30 Sep

#002: Teenage Mutant Ninja Turtles / Robocop / Blackfish

Two episodes in for the TRN Podcast, J.B. and Eddie talk about 3 selections, one of which they strongly disagree on.
1.) Teenage Mutant Ninja Turtles (03:03)
2.) Robocop (12:20)
3.) Blackfish (21:09)





Special Thank you to Kirk Cameron for this gem of a movie poster we found online that is so ridiculous, we had to share with you.


  • Mordecai Veldt

    This website has a good summary of what turns me off about blackfish and its ilk of “documentaries:”

    They evidently have the goal and purpose of manipulation instead of information.

    • http://www.jbwaggoner.com jbwaggoner

      “If you take these animals out of the public consciousness, how much good
      will is lost for all marine mammals, especially the great whales?” I liked this comment by the author as a rebuttal to taking all animals out of captivity.

      Would you say the film should have started with “Based on true events”?

      • Mordecai Veldt

        Trying to be generous, I think an honest tagline could have been: “An emotionally stirring, dark look at Orca captivity, in the style of a documentary”
        That seems to honestly put their priorities in order.

    • Grant English 

      I think I’m with Mordecai on Blackfish. The science is at times appalling. That being said, there is no excuse SeaWorld could ever invent to justify their continued practice of putting orca trainers in death’s way.

      Even with faults and it being more an emotional plea than anything else, I was stilll moved by the film and am appalled by the practices of Sea World.

      • http://www.jbwaggoner.com jbwaggoner

        Yeah, for me the basic idea that stuck with me was SeaWorld was manipulative and grossly negligent and it cost peoples their lives. And they are still going.

        And the questions you and Mordecai raise is also a great discussion: In a documentary, what is manipulation and what is just choosing to tell a given perspective? Movies don’t act like scientific research, at the end of the day you have to decide what the story will be about and you can’t play equally to both sides. And it’s easier to make someone the villain and someone else the hero. But then again, you can’t fabricate data.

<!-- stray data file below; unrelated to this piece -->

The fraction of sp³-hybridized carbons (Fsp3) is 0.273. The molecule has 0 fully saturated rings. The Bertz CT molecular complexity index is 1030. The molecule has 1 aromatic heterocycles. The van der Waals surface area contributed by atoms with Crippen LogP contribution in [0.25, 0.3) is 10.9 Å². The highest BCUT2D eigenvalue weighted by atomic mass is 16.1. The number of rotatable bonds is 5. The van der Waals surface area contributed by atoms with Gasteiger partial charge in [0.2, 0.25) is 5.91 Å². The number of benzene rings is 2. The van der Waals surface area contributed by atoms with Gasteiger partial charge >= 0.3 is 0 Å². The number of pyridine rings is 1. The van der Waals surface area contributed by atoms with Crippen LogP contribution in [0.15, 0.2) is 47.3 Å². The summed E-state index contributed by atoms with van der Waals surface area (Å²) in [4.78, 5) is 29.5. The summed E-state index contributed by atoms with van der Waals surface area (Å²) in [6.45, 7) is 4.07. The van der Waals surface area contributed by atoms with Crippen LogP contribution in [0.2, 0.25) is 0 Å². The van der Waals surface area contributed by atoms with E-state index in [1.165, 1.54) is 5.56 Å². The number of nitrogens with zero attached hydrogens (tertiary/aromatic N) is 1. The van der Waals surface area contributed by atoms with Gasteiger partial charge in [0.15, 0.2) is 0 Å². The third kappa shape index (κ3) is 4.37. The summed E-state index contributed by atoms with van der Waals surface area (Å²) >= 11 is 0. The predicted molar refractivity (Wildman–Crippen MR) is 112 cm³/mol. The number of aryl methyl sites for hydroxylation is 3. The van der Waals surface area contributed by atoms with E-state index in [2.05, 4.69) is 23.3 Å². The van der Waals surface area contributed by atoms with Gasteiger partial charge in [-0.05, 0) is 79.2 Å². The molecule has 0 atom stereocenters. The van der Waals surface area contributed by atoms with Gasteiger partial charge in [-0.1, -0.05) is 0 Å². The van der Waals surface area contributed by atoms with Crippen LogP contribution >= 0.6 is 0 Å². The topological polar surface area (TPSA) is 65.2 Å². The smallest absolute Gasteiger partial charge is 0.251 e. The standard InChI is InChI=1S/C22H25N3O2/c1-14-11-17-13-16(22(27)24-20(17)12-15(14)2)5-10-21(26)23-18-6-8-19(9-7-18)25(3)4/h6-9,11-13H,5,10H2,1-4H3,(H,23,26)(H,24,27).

• Grant English 

          Every story is told from some perspective. There is never a truly “objective” story teller. (The Art of Killing comes pretty close – add that one to your cue.) Politics and religion walk this line as well – what is manipulation and what is “research/truth.”

          What I want from a documentary are three things…

          1. Tell me the story. Let the truth/facts drive the story. But be sure to put facts in a metanarrative. Tell me in what large story do these truths fit. Give me a chance to connect with this large story. You know what I’m saying?

          2. Let me see ‘out of frame.’ Tip your hand and let me know from what perspective you are telling this story. I want to hear your voice in the story.

          3. Be true to the absent. Give me a fair angle on the opposite side, don’t sell me a straw man. Give me the tension and as best as you can, don’t solve the problem for me.

          Blackfish did a great job on 2 of these but compromised on being true to the absent as well as getting their ‘facts’ straight in all cases.

          btw – I totally agree with you and Eddie that there is a HUGE difference between what zoos and aquariums do as opposed to the entertainment company called SeaWorld.

          What do you and Eddie look for in a documentary?

          • http://www.jbwaggoner.com jbwaggoner

            Just like normal movies, I like to be taken somewhere. Like in the tour bus with Justin Beiber…

          • Grant English 

            I think I threw up a little in my month…